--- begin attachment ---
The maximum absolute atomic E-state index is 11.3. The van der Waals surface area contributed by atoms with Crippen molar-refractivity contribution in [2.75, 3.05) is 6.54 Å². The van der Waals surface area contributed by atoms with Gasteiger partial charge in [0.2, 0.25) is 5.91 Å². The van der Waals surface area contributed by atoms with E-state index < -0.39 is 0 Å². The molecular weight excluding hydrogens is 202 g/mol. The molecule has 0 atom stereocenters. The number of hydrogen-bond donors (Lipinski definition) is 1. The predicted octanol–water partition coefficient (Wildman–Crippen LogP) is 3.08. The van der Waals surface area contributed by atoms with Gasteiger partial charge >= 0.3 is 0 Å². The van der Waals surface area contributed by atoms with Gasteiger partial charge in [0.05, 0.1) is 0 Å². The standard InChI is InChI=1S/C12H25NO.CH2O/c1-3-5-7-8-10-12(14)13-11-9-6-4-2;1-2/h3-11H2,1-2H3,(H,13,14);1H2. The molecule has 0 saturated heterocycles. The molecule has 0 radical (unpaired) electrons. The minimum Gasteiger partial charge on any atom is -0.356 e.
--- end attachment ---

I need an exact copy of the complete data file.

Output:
The maximum absolute atomic E-state index is 11.3. The van der Waals surface area contributed by atoms with Crippen molar-refractivity contribution in [2.75, 3.05) is 6.54 Å². The van der Waals surface area contributed by atoms with Gasteiger partial charge in [0.2, 0.25) is 5.91 Å². The van der Waals surface area contributed by atoms with E-state index < -0.39 is 0 Å². The molecular weight excluding hydrogens is 202 g/mol. The molecule has 0 atom stereocenters. The number of hydrogen-bond donors (Lipinski definition) is 1. The predicted octanol–water partition coefficient (Wildman–Crippen LogP) is 3.08. The van der Waals surface area contributed by atoms with Gasteiger partial charge >= 0.3 is 0 Å². The van der Waals surface area contributed by atoms with Gasteiger partial charge in [0.05, 0.1) is 0 Å². The standard InChI is InChI=1S/C12H25NO.CH2O/c1-3-5-7-8-10-12(14)13-11-9-6-4-2;1-2/h3-11H2,1-2H3,(H,13,14);1H2. The molecule has 0 saturated heterocycles. The molecule has 0 radical (unpaired) electrons. The minimum Gasteiger partial charge on any atom is -0.356 e.